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Miami offers virtual first-generation student celebration

Miami University celebrated its first-generation (first-gen) students last week with two panels of Miami's first-gen alumni who answered questions, shared their experiences and offered advice.

Current first-gen students Amber Peskin and Lindsey Core oversaw the event, with the help of Miami's associate vice president for alumni and advancement, Kim Tavares. 

Friday's panel featured alumni Janell Walton '94, David Dafoe '84, Dr. Joe Homan '83 and Miranda Ferguson '16.

Walton was a transfer student from Cincinnati who decided Miami was right for her after attending two previous universities. Miami caught Walton’s eye after she realized how close it was to home and saw “the beautiful red brick buildings.”

She earned a bachelor’s degree in mass communications and is now the vice president of communications & strategic development at Cincinnati USA Convention and Visitors Bureau. 

“Understanding the class structure was a struggle,” Walton said, describing the challenges of being a first-generation transfer student. “Miami taught critical thinking, and I was used to memorization.” 

Walton said she is thankful for the experience, as it made her more motivated and gave her drive to go after different things — a common theme among the panelists. 

Dafoe was a zoology major and is now the founder and owner of Flavorman, a beverage development company. 

He agreed with Walton, saying that being the first in his family to attend college gave him a certain drive.

“I have no fear of failure,” Dafoe said. “I was able to gain confidence and make my own path.”

Homan also believes being a first-gen student gave him the drive he has today. Homan was a geology major and is the chief executive officer and chief operating officer of Monterey Technologies, Inc.

“My parents didn't even graduate high school,” Homan said. “I had no guidance … I relied on word of mouth and followed my friend to Miami.”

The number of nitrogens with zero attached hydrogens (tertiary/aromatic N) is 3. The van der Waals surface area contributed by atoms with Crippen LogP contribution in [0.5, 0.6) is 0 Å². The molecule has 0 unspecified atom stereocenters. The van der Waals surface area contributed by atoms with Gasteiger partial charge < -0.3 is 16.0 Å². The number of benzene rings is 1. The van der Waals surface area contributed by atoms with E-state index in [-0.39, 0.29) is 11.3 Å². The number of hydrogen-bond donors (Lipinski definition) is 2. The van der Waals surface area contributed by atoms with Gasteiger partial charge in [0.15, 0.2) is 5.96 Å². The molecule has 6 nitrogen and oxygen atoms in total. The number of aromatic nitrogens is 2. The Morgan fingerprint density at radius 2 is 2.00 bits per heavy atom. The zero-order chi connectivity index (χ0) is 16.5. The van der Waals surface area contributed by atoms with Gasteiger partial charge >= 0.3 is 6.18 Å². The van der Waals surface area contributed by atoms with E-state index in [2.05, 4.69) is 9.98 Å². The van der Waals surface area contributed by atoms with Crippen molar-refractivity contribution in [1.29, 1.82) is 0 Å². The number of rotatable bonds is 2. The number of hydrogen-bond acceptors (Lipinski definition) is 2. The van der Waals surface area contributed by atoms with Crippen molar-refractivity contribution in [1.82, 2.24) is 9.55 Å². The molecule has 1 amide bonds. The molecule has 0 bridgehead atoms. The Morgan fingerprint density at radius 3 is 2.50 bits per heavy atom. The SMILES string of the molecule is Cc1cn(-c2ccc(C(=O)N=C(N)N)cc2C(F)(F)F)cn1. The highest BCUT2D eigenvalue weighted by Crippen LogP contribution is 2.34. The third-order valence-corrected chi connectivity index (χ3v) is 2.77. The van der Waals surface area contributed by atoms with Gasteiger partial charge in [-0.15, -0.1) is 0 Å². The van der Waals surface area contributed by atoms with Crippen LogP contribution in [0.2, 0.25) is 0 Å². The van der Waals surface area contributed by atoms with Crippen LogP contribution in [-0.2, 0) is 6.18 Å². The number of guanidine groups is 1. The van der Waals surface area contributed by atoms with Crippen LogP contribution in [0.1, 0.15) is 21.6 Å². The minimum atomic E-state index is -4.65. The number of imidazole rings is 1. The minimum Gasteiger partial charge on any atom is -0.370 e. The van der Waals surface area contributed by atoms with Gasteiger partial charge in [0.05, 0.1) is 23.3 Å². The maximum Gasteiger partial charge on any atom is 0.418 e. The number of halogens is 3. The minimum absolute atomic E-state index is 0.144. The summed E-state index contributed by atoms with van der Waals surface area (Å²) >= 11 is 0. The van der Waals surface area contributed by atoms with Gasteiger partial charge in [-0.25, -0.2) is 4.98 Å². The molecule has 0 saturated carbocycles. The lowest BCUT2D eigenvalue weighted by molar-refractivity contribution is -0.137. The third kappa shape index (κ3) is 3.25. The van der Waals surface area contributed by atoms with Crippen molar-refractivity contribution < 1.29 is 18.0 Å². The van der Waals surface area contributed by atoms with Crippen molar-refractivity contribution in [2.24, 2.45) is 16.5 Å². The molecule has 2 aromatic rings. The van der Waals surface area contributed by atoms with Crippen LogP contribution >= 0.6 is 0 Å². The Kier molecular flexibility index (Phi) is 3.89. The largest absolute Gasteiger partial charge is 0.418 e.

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After only seeing campus for the first time on move-in day, Homan was placed into an unfamiliar environment, but he believes he gained work ethic and drive.

Ferguson received a degree in software engineering and is now a program manager at Eli Lilly, a major pharmaceutical company. 

She mentioned that joining organizations, such as her sorority, helped her  create a life for herself at Miami. 

“I was able to do my own thing,” Ferguson said. “I had nothing to compare it to.”

She believes being a first-gen student not only gave her drive, but provided her the desire to build community and push to try new things. 

Dafoe noted that many of the panelists’ majors do not necessarily have a relation to their job now, and that it is a good thing.

The four alumni also provided advice to current first-gen students and the rest of the Miami community.

Ferguson and Walton advised joining student organizations to get more involved. Ferguson said her sorority created a community for her, and Walton said she was thankful for the resources the Black cultural community gave her. 

Dafoe and Homan also believe in getting involved. They said the social aspects are just as important in college and that making friends and doing things around campus will help you better connect to Miami. 

Peskin and Core were able to make a connection with the panelists as they had similar stories. Both believe joining a community on campus is helpful. One example is MiamiFirst, a club open to Miami's first generation students and to any student who supports them. 

As the four panelists were able to share their stories and advice, they closed by sharing quotes that were personal to them and embodied their experience as first-gen students.

Dafoe quoted Calvin Coolidge’s “Nothing in this world can take the place of persistence,” as he explained a common message from the alumni: This experience bettered them and motivated them for everything life had to offer.